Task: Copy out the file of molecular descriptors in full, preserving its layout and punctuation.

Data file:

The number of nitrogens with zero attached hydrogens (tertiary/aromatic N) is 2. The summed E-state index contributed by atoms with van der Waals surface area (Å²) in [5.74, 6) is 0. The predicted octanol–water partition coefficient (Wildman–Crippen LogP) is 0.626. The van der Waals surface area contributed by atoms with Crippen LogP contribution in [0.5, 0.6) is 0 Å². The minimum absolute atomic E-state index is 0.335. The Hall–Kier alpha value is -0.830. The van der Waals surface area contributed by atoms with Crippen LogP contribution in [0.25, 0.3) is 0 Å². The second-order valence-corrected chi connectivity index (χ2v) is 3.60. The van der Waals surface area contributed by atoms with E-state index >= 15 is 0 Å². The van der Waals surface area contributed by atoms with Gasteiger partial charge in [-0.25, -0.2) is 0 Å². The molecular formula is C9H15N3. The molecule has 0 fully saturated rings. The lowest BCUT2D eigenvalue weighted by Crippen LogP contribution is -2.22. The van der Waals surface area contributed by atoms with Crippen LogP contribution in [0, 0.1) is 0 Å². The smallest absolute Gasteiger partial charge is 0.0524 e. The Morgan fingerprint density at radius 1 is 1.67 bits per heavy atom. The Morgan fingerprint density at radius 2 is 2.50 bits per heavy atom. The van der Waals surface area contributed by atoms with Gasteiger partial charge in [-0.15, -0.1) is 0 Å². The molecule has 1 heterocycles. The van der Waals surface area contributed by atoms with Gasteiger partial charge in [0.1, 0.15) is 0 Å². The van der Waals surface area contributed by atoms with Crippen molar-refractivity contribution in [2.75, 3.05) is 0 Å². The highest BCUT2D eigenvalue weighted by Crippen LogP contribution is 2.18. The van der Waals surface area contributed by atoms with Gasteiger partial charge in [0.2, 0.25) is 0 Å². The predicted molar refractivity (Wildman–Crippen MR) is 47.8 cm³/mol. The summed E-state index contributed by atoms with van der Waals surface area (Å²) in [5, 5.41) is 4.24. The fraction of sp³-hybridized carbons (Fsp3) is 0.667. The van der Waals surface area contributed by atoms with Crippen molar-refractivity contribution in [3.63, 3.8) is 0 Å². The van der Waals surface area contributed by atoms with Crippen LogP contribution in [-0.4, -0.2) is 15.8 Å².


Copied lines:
The number of nitrogens with zero attached hydrogens (tertiary/aromatic N) is 2. The summed E-state index contributed by atoms with van der Waals surface area (Å²) in [5.74, 6) is 0. The predicted octanol–water partition coefficient (Wildman–Crippen LogP) is 0.626. The van der Waals surface area contributed by atoms with Crippen LogP contribution in [0.5, 0.6) is 0 Å². The minimum absolute atomic E-state index is 0.335. The Hall–Kier alpha value is -0.830. The van der Waals surface area contributed by atoms with Crippen LogP contribution in [0.25, 0.3) is 0 Å². The second-order valence-corrected chi connectivity index (χ2v) is 3.60. The van der Waals surface area contributed by atoms with E-state index >= 15 is 0 Å². The van der Waals surface area contributed by atoms with Gasteiger partial charge in [-0.25, -0.2) is 0 Å². The molecular formula is C9H15N3. The molecule has 0 fully saturated rings. The lowest BCUT2D eigenvalue weighted by Crippen LogP contribution is -2.22. The van der Waals surface area contributed by atoms with Crippen LogP contribution in [0, 0.1) is 0 Å². The smallest absolute Gasteiger partial charge is 0.0524 e. The Morgan fingerprint density at radius 1 is 1.67 bits per heavy atom. The Morgan fingerprint density at radius 2 is 2.50 bits per heavy atom. The van der Waals surface area contributed by atoms with Gasteiger partial charge in [-0.15, -0.1) is 0 Å². The molecule has 1 heterocycles. The van der Waals surface area contributed by atoms with Gasteiger partial charge in [0.1, 0.15) is 0 Å². The van der Waals surface area contributed by atoms with Crippen molar-refractivity contribution in [2.75, 3.05) is 0 Å². The highest BCUT2D eigenvalue weighted by Crippen LogP contribution is 2.18. The van der Waals surface area contributed by atoms with Gasteiger partial charge in [0.2, 0.25) is 0 Å². The predicted molar refractivity (Wildman–Crippen MR) is 47.8 cm³/mol. The summed E-state index contributed by atoms with van der Waals surface area (Å²) in [5, 5.41) is 4.24. The fraction of sp³-hybridized carbons (Fsp3) is 0.667. The van der Waals surface area contributed by atoms with Crippen molar-refractivity contribution in [3.63, 3.8) is 0 Å². The van der Waals surface area contributed by atoms with Crippen LogP contribution in [-0.4, -0.2) is 15.8 Å².